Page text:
Basically, at the time, Rod was doing his solo albums, so a lot of the good stuff went on those, and we were left with the songs we were knocking up at the time, y’know? But we made them sound great, so there you go. Rod was in incredible voice, all the way through that period. And still is. I mean, he sings a semi-tone down now, but most people do.
The title is a mouthful. Who came up with it?
I can’t remember. I was thinking about that the other day. I think it must have come from Monty Python, from memory. Y’know, nudge, nudge, know what I mean? A nod’s as good as a wink…
The album was originally issued with a poster of the band frolicking with naked girls.
Yeah. We all wanted to do that, every minute of the day.
Have you still got a copy of that poster?
[Laughs] I thought you were gonna say: “Have you still got one of those girls?” Yeah, I’ve still got a copy.
Could last year’s Faces reunion ever lead to something more permanent?
Yeah, we’ve been trying to get together for years. We were talking about doing something in September again, and maybe next year doing a more lengthy tour. But the Stones always got in the way of everything. Every time Rod is available, the Stones go out. That’s kind of delayed it.
You’re organising a charity festival, Rock ‘N’ Horsepower, on June 18, that celebrates music and classic cars, in aid of Prostate Cancer UK.
I started it off about four years ago. We had this idea of getting lots of classic cars together. When we did the first one, we had the most Ferraris ever assembled anywhere in Britain. Then we turned it into a charity event for prostate cancer. About three years ago a mate of mine introduced me to another guy and said: “He’s got an idea to raise money for prostate cancer. He’s dying of it.” He was such a nice guy that we had several lunches over a period of about eighteen months. I said: “I’ll do it.” I didn’t know at that time, while he was educating me about prostate cancer, that I had it all along. Everything happens for a reason, I think, in life.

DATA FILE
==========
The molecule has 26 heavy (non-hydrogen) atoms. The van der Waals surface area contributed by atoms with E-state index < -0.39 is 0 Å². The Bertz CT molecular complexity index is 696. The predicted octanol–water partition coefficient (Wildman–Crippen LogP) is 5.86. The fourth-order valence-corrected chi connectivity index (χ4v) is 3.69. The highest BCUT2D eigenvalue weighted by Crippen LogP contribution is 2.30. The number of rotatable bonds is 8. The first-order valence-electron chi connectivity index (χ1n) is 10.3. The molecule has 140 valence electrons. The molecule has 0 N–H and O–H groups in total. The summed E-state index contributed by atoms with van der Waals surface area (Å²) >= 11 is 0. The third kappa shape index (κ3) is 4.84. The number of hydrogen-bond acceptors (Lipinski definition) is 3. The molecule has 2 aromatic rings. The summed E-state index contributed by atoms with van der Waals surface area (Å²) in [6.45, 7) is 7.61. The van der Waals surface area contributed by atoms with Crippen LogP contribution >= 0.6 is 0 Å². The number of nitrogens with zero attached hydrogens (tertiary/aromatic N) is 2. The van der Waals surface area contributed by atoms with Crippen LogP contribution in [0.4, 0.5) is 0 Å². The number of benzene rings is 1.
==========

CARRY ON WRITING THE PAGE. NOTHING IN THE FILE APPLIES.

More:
How serious is prostate cancer?
One in eight men will get prostate cancer. One man every hour dies of it. This is a weird one: one in every four black African men will get it. They’re twice as likely to get it. Nobody knows why. I’d say once you get over thirty-five, get your prostate checked every year. When I was sat in the waiting room to have treatment, I was amazed how many young guys were in there.
What can we expect in terms of the line-up for Rock ‘N’ Horsepower?
We’ve got the Boomtown Rats. Bob Geldof did it once before as well, and he turned up in a snakeskin suit that he got made in Brick Lane. We never know who’s gonna turn up on the day. It’s all a surprise. That’s what’s nice about the day. But we’ll certainly do some Faces tunes. HY
Rock ‘N’ Horsepower is at Hurtwood Park Polo Club on June 18, details at www.hurtwoodparkpolo.co.uk/events/rock-n-horsepower. For more info on prostate cancer, go to www.prostatecanceruk.org